Monsanto expanding west of Lincoln

11 Apr 2014


Business Expansion

Seed-corn giant Monsanto will embark on a $100 million-plus expansion at its processing plant near Waco and at three sister plants in Iowa and Indiana, its top commercial corn manufacturing official announced Wednesday.

The expansion along U.S. 34 between Utica and Waco comes just a year after the St. Louis-based company celebrated the opening of a $135 million corn and soybean seed plant at the same location just west of the Seward-York County border.

“We needed to add capacity. It’s a great opportunity to bring additional capacity on line,” Shawn Schrader said in a telephone interview.

Although the investment will be divided up among four projects, most of the money will be spent in Nebraska and Indiana because those are most closely linked to plans to ramp up production.

Dirt work will start at the Waco site in December. Schrader said there’s space available for more dryers and receiving, sorting and husking chores on the 160 acres the company already owns there.

“We hope to be operational by August 2013,” he said.

Monsanto, once a major producer of plastics and chemicals, now concentrates on biotechnology. Its Roundup-ready soybeans, genetically modified to be herbicide-tolerant, have been a huge success.

It has more than 21,000 employees worldwide and had $11.8 billion in revenue in 2011.

Along with Pioneer, Syngenta and Mycogen, each of which has a major presence in Nebraska, Monsanto is dominant in the seed-corn business.

“The big dog right now is Monsanto,” said Dale Flowerday, a Lincoln crop consultant and former Pioneer employee.

Schrader referred to competition with Pioneer as “probably neck and neck.”

Outside observer Flowerday said Wednesday’s news is the most recent example of major seed-industry players moving production under irrigation to guard against drought conditions such as those experienced in Nebraska and surrounding states this year.

Schrader acknowledged that point.

“The Waco facility today is 100 percent irrigated,” he said. “That’s our objective: to gain all those acres under irrigation.”

Drought tolerance is an area of emphasis right now in developing new seed-corn varieties.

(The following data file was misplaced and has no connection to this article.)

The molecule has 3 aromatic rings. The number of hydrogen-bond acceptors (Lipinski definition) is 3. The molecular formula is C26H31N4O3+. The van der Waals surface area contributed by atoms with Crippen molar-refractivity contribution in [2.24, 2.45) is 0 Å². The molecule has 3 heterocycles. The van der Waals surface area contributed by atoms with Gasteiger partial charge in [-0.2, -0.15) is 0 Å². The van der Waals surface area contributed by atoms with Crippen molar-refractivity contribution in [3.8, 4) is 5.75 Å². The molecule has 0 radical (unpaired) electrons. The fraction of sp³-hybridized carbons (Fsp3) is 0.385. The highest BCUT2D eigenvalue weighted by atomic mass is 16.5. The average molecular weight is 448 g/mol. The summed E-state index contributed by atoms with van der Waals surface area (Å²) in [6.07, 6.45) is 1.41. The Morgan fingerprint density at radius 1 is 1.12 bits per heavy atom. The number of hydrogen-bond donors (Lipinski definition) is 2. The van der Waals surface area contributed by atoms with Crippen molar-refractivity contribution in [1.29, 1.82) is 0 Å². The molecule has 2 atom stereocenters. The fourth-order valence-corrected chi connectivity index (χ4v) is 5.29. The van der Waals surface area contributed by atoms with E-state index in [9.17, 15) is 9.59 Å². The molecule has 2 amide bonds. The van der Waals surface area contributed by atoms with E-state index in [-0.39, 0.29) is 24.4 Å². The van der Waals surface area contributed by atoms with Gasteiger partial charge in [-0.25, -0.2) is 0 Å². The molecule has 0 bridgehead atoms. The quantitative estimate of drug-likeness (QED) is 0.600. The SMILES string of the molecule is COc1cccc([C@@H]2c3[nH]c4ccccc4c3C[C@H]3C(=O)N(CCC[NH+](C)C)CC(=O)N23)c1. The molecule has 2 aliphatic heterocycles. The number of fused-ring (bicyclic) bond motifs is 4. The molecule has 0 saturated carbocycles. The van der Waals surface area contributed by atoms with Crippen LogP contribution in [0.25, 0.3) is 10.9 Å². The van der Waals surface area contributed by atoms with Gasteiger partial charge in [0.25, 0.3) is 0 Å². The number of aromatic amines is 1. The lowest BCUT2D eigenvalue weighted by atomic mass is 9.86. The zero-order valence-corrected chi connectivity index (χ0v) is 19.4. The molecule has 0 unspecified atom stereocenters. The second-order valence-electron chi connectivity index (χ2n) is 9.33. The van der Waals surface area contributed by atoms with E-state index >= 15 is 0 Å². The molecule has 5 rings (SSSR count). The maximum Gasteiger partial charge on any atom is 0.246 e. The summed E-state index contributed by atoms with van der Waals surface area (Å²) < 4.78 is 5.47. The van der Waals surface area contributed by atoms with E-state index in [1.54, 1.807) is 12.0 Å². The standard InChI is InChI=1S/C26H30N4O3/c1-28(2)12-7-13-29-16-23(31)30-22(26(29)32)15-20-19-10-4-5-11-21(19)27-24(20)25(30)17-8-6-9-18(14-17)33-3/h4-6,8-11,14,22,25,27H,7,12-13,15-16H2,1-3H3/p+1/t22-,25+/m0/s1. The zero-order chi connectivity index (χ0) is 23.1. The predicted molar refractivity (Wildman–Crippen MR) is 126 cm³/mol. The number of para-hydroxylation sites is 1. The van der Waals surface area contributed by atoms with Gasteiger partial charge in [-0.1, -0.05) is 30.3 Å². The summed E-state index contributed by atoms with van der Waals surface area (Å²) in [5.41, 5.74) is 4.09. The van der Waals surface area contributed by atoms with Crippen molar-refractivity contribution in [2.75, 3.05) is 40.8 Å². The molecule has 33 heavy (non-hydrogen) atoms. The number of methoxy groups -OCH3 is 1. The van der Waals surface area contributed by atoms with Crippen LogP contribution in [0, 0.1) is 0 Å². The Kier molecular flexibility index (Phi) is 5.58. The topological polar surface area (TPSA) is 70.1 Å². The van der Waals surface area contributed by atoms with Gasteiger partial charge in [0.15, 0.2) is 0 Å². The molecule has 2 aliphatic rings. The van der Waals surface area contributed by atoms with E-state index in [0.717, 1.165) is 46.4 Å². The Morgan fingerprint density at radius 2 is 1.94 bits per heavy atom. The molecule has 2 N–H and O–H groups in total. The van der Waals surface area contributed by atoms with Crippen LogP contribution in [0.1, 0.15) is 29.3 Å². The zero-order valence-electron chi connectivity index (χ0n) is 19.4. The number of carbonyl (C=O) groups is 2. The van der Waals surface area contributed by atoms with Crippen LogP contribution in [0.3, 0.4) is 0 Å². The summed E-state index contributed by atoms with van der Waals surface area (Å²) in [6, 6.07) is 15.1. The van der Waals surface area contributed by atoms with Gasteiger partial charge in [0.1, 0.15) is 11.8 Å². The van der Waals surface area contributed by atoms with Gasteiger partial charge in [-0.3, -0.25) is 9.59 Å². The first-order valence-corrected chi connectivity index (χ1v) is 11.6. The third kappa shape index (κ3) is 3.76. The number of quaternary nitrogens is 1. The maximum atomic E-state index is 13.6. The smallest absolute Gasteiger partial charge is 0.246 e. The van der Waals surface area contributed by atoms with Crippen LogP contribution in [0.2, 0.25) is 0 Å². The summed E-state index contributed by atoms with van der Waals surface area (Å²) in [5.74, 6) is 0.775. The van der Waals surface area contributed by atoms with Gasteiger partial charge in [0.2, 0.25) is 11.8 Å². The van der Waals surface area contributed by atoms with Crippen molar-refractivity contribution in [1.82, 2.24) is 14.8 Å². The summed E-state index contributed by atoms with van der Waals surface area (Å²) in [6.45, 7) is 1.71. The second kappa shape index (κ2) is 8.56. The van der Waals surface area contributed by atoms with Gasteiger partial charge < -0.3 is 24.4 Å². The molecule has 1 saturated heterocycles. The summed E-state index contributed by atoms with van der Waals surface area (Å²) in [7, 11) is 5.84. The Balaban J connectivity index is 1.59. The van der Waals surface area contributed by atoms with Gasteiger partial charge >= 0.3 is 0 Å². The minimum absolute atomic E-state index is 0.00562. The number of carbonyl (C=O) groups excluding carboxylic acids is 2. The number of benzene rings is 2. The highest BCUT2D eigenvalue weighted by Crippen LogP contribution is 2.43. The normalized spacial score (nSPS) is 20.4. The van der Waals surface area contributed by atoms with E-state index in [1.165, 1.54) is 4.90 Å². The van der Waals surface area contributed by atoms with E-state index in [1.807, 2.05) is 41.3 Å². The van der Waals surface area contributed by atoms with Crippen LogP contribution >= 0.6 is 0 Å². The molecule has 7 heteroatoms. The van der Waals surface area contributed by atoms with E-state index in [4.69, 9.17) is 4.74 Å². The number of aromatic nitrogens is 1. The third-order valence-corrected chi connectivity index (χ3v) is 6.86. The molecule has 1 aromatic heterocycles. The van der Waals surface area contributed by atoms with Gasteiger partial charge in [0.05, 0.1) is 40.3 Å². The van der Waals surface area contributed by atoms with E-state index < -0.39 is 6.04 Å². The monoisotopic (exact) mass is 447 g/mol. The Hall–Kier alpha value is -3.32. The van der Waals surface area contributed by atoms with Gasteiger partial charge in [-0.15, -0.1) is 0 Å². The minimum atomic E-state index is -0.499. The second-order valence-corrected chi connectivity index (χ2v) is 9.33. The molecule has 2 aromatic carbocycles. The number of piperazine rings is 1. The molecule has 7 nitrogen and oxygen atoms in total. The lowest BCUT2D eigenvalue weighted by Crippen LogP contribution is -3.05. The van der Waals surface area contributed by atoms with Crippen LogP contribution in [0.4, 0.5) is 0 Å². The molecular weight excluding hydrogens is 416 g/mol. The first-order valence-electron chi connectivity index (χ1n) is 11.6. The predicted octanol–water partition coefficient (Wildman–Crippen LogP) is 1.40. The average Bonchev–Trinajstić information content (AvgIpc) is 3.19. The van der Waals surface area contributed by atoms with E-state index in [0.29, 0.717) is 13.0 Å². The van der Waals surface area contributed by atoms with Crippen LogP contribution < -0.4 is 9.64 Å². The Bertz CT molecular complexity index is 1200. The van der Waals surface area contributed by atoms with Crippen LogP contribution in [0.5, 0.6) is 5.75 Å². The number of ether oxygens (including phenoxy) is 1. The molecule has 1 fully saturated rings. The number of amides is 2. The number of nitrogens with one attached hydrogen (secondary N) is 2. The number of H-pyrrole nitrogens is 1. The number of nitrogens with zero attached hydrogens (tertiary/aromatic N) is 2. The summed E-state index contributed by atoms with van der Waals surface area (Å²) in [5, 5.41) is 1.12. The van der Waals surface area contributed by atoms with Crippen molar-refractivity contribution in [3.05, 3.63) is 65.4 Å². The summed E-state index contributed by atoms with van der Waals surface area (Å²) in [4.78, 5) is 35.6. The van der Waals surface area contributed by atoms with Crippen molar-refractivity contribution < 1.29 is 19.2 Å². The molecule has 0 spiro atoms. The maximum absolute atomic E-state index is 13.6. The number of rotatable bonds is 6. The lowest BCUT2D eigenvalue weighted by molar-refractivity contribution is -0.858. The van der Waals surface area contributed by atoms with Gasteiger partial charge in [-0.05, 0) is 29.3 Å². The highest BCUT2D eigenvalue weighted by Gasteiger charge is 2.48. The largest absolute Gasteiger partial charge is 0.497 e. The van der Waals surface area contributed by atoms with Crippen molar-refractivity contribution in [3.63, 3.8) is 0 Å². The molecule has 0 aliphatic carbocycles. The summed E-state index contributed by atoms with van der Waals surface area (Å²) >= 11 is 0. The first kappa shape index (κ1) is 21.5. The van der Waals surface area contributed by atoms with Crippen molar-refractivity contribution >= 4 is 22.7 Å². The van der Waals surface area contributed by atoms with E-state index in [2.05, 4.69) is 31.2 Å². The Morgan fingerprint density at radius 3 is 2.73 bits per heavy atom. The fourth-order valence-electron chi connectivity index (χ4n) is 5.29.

Farmers contract with companies to raise seed corn in their fields.

Thousands of teenagers step forward every summer to pull pollen-producing tassels off corn stalks and help assure the cross-pollination that leads to hybrid vigor.

Flowerday said companies want locations that are close to both irrigation and the potential seasonal labor pools in Lincoln and other trade centers. That helps make the Seward-Utica area “kind of a hotbed of seed-corn production.”

Monsanto employs about 70 people full time at Waco. Schrader wasn’t ready to say how many more full-time and seasonal workers might be added after the expansion or how much will be spent on construction there.

He did say Monsanto representatives will reach out to both existing and new growers in a 40- to 50-mile radius to boost acres. That area adjoins the production circle that serves a similar plant at Kearney.

Although irrigation is seen as an attraction in Nebraska, Flowerday said the demands for irrigation water in drought years lower the water table and can threaten water supplies for both agriculture and human use.

Because of the big investment, those involved in seed-corn production are especially careful about applying enough water in irrigated settings to prevent crop stress and yield reduction.

Depending on how long this drought lasts, allocation of water could happen in one or more of the state’s 23 natural resources districts, Flowerday said.

“That’s a very, very reasonable concern,” he said, “and a reasonable concern for Nebraska.”

Schrader said sustainability is a Monsanto priority.

“And obviously water usage and water usage to produce crops is an issue to focus on.”

The company has a Water Utilization Learning Center and a 324-acre research farm at Gothenburg meant to delve into such questions as managing drought and water efficiency.

Article Courtesy of Lincoln Journal Star

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